Tuesday, October 30, 2007
Tuesday, October 23, 2007
I've been trying my best to do something that will make me happy each day. So recently, I've turned to modeling and rendering. Unfortunately, each day has been punctuated with something shitty, for lack of a better word, happening. I'm trying to stay on the path of the self-improving, but it's getting harder and harder to stand up after being knocked down so many times. Whether it's something personal or business related, petty or deathly serious, nothing is easy to bounce back from.
I guess this is the true test of how strong I'll have to be.
Seddus Rhodes, by the way.
Monday, October 22, 2007
For many different reasons, at many different times, I couldn't bring myself to model anything. Pushing a poly was like pulling teeth, and I kinda just sat there, wishing I was as good as those in the field that I idolize for their incredible skills.
On Saturday morning, I had a conversation online with a peer who lives in Singapore and has taught me a lot over the past few years. He'll be teaching a CG class over there, and wanted to try his act on me a bit, covering different things. After his impromptu lesson, I was newly invigorated, and started modeling.
besides the picture to the right of this entry, I did some other cool stuff having to do with terrains and a major set for my story.
Once I can break out my laptop here at work, I'll transfer some pictures over to show.
It's been a while, and I'm glad I'm back.
Wednesday, October 10, 2007
I have to throw a shoutout out there.
Dear ShinyKaro, thank you for introducing me to one of the most vile, disturbed, grotesque, bone-chilling, blood-curdling, depraved and absolutely brilliant shows that I have seen in a long time.
Showtime's Dexter, the show about your friendly neighborhood serial killer, is my newest guilty pleasure. I don' t mean guilty pleasure as one would consider something like, I dunno, say Rock of Love (wink). I mean it in the sense that despite the fact that the protagonist is a serial killer, and we, the viewers, love watching him stalk his prey, dispose of them through his special brand of justice, don the mask of normalcy and slither his way through dangerous situations that might expose him for the monster that he is. We love it all. From the disturbingly gruesome way that the introduction is shot, to the unnerving way that Dexter throws up veil of false emotions and then butchers criminals, abusers, mafia and other undesirables that he feels deserve the business end of his power tools.
I just finished the first season, thanks to iTunes, and I don't think that I was able to breathe for a good minute and a half after it had finished. In the spirit of not spoiling anything, I won't go into any sort of detail. That being said, I have to thank the writers for veering away from the habit of many prime-time writers to keep the story going trans-season, while answering one question only to ask three more and keep people hooked.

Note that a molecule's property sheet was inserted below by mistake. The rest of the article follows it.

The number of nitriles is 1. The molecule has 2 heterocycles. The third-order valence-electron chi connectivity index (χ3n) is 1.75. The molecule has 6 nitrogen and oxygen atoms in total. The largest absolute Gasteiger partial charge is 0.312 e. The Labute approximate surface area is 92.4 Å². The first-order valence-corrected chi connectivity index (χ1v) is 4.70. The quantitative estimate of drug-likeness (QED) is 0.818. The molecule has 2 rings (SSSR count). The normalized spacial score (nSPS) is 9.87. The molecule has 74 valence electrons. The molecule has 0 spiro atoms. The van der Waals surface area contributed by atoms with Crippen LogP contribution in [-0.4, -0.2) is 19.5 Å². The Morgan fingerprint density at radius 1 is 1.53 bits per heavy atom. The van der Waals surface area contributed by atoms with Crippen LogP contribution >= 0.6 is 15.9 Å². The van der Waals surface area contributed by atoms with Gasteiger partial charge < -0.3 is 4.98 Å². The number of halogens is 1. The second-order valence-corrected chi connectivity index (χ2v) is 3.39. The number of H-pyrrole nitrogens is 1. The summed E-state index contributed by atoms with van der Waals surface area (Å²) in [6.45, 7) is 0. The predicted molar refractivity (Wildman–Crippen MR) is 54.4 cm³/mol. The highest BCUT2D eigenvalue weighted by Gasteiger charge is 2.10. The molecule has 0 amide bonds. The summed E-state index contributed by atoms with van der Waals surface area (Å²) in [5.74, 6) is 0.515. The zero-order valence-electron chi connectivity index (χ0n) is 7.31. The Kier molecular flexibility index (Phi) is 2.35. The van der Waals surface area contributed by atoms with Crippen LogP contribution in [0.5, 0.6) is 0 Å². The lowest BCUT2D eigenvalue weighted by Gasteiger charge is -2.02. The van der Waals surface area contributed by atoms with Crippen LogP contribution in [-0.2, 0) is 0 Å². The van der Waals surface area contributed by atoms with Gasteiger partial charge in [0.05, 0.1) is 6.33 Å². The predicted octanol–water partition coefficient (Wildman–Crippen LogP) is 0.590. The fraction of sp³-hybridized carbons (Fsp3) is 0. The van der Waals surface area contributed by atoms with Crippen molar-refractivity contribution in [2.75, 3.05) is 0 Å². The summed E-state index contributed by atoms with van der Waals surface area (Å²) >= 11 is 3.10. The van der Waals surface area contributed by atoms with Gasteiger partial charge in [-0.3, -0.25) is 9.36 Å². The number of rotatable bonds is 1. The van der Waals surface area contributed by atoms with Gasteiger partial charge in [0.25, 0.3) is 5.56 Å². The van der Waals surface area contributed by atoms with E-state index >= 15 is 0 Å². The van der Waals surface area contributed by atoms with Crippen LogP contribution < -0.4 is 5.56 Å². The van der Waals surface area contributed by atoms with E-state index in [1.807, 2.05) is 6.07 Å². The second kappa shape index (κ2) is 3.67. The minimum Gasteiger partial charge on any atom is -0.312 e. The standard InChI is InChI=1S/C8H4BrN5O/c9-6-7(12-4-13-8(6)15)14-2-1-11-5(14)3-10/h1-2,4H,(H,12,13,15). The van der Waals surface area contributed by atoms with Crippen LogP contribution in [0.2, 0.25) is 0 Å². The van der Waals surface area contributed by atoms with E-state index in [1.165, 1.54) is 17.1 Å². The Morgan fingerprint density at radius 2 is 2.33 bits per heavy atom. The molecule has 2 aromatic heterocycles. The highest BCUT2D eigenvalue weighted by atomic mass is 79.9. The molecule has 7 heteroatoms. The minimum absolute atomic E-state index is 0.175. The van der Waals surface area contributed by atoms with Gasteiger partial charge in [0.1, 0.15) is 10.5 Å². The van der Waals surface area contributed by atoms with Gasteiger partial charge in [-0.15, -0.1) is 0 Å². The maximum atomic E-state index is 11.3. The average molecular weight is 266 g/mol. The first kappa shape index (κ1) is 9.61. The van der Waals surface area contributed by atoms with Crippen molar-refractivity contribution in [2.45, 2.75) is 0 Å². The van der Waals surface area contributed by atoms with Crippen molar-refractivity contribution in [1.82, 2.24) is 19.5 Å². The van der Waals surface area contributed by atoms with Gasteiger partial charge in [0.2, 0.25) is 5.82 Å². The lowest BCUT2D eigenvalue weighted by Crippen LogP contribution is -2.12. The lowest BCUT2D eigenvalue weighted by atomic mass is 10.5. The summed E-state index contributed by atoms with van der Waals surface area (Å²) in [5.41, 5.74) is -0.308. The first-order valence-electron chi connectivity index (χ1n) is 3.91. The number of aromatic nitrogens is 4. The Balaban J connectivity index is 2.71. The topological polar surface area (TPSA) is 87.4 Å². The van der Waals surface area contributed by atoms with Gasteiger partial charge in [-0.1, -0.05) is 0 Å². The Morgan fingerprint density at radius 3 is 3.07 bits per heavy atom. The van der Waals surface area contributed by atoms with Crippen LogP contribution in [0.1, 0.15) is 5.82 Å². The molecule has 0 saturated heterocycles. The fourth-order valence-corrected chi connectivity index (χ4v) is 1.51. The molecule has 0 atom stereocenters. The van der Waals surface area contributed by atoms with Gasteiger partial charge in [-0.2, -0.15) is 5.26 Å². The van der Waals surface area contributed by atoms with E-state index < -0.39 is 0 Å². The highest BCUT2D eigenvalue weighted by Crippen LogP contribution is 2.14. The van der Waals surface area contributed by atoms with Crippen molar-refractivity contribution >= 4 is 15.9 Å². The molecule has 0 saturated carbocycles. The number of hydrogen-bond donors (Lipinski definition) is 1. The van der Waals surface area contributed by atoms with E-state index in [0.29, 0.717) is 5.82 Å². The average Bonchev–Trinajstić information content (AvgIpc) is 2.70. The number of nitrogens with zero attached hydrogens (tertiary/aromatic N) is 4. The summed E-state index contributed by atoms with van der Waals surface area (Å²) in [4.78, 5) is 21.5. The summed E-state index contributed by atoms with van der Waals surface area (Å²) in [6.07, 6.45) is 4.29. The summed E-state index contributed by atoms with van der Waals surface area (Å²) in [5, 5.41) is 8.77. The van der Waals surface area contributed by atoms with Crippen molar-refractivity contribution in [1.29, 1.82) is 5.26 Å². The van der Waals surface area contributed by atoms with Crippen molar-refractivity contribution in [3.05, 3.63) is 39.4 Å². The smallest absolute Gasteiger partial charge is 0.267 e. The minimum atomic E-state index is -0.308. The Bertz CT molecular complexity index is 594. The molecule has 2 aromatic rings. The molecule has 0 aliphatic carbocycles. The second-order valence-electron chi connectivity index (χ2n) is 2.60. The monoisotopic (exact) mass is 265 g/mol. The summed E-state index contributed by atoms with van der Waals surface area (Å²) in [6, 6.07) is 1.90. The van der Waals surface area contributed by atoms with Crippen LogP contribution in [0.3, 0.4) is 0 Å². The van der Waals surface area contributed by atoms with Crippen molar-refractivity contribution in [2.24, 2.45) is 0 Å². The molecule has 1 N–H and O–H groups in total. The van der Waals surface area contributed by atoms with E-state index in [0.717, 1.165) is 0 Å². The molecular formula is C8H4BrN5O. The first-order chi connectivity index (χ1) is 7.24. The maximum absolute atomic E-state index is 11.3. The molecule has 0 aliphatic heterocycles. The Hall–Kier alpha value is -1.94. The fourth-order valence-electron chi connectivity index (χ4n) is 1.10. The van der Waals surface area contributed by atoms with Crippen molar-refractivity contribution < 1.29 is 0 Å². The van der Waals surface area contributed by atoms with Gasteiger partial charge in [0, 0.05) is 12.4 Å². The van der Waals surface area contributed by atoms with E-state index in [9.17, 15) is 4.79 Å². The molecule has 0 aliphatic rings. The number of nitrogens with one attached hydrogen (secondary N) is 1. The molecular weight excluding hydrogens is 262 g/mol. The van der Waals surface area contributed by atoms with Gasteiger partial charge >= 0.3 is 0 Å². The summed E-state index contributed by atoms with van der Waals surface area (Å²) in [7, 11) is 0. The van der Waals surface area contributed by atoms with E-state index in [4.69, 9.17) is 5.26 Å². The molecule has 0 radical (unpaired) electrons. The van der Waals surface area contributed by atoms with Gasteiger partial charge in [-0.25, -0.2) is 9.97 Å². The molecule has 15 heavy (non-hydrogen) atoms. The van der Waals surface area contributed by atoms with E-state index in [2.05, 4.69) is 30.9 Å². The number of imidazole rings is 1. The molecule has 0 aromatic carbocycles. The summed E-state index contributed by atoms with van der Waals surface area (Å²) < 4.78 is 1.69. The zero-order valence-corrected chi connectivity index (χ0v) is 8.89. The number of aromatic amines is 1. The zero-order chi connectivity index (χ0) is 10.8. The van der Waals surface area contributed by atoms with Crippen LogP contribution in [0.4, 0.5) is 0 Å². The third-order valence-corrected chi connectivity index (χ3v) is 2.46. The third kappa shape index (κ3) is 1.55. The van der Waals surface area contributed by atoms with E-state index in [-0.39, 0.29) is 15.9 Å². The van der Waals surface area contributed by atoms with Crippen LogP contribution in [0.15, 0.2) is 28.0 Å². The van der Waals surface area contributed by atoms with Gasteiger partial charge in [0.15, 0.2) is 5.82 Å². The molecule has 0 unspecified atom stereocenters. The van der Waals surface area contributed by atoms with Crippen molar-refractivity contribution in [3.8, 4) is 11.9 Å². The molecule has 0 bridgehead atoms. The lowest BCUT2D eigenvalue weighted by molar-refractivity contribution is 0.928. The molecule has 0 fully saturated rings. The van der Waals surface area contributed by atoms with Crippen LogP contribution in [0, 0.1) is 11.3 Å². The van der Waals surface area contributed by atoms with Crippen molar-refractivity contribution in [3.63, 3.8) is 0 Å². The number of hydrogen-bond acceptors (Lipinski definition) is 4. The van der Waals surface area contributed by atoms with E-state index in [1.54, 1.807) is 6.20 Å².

I believe that the story is in the characters. That is to say, one story can end, but because the characters are so fantastically written, the writer can put them into another situation and they would entertain us just as well. That is not to say that the story that progressed during the first season wasn't great, it was! It was enthralling, actually. But I'm glad that the characters are dynamic and multi-layered enough that we don't have to have a static villain (aside from our hero, of course) that we have to contend with year after year.
I like to call that the Inspector-Gadget effect. For those of you who remember, we never saw Dr. Claw, the antagonist of that particular cartoon, and he was never apprehended. We knew that each time a villian came by, he was sent by Dr. Claw, or at least the good ol' Doc had something to do with it, but we also knew that he would -always- be there, and that was that. No greater push, longer and harder journey to put this evil bastard away for good. Nada. It's alright to have a foil, but not for the sake of being a foil. Dexter doesn't suffer this, thankfully.
I'm also glad that this show is on Showtime. Somehow, I don't think that NBC or ABC could hack it (yeah, I went there). Because of the fact that Dexter is on a premium channel, they can get away with showing a lot of things you wouldn't see on basic cable. I'm not a fan of gore for gore's sake, but for being a show about a serial killer, there is surprisingly little gore. We see Dex working the tools, and then disposing of the trash, if you will. Most of the gore that we do see is the work of the Ice-Truck Killer, Dexter's adversary and playmate of season 1.